Miami Vice (1985) – The Dutch Oven, and Buddies

It’s back to the glitzy yet dangerous streets of Miami as Sonny Crockett (Don Johnson) and Ricardo Tubbs (Philip Micheal Thomas) continue delving into the world of vice.

First up this week is Ditch Oven, written by Maurice Hurley. This story first debuted on 25 October, 1985.

When Trudy (Olivia Brown) has to take a life in the line of duty (something for which she comes under investigation by Internal Affairs for – despite it clearly being self-defence), she turns to an old boyfriend, David (Cleavant Derricks) for some comfort but as the two rekindle their romance, she discovers that one of his friends is involved in the drug trade.

That friend Adonis Jackson (Giancarlo Esposito) is going to be trouble as Trudy has to decide between the law and her friendship. She turns to Sonny for help, and he begins to investigate Adonis.

Trudy’s friends, Sonny, Rico and Gina (Saundra Santiago) come to her assistance and work on taking Adonis down, but will it ruin her relationship with David?

Music includes Women by Foreigner, Diamond Field by Pat Benatar, Love is For Sale by Derricks, King of Babylon by David Johansen and Amy Grant’s Who To Listen To.

This one plays out nicely and it’s nice to see Trudy take the stage for a lot of the episode. Her character was overdue for some extra screen time, and Brown is fantastic in bringing her character to life. A solid episode.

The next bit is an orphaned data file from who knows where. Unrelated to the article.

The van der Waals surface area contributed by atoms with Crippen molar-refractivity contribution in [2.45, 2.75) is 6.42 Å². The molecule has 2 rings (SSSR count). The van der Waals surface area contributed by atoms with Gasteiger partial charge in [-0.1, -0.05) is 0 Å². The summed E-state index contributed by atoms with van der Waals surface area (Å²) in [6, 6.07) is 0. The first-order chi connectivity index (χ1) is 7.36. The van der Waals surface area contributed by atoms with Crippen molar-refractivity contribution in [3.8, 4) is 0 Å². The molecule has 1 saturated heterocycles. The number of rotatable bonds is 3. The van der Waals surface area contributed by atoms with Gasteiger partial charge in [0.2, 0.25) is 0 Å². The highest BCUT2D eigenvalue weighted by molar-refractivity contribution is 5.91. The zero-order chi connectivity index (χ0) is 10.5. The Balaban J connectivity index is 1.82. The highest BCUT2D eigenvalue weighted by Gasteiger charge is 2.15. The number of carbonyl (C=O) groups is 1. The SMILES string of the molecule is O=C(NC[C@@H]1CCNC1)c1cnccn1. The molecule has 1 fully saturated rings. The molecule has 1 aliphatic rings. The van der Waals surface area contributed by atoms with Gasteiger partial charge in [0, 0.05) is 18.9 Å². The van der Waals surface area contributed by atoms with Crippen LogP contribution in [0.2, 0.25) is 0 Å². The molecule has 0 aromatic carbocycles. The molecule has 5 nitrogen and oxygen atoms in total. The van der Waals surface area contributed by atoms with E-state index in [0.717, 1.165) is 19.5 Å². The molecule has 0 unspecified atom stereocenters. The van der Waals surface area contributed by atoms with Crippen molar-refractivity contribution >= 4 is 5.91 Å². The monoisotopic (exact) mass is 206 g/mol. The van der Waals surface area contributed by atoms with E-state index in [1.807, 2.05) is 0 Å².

Buddies was written by Frank Military and first aired on 1 November, 1985. Sonny is hanging out with an old friend, Robbie (James Remar), and even agrees to be the godfather of Robbie’s new son, but his old friend (they served in ‘Nam together) may have a secret that could cost him his life.

It seems Robbie may have taken out a loan from someone other than a bank or credit agency, and he may have a connection with them that even Crockett doesn’t realise until Tubbs uncovers it.

We also catch up with Noogy’s wife Ample Annie (Karla Tamburrelli), which ties in directly to Robbie’s story and the revelation about who he really is. It all comes down to a young abused woman on the run with her baby, and the mob is after her and Robbie may be right in the middle.

It’s a dark episode, which contrasts nicely with the vibrant colours that is the show’s palette, but for once, the show has a bit of a positive ending, even though there’s a steep price to it.

Tunes include Kim Mtchell’s Go for Soda, Sweet Soul Music by Arthur Conley, Own the Night by Chaka Khan, and No Guarantees by The Nobodys.

The guest cast includes a very young Nathan Lane, who meets an early end.

Next week the investigations continue with more Miami Vice.


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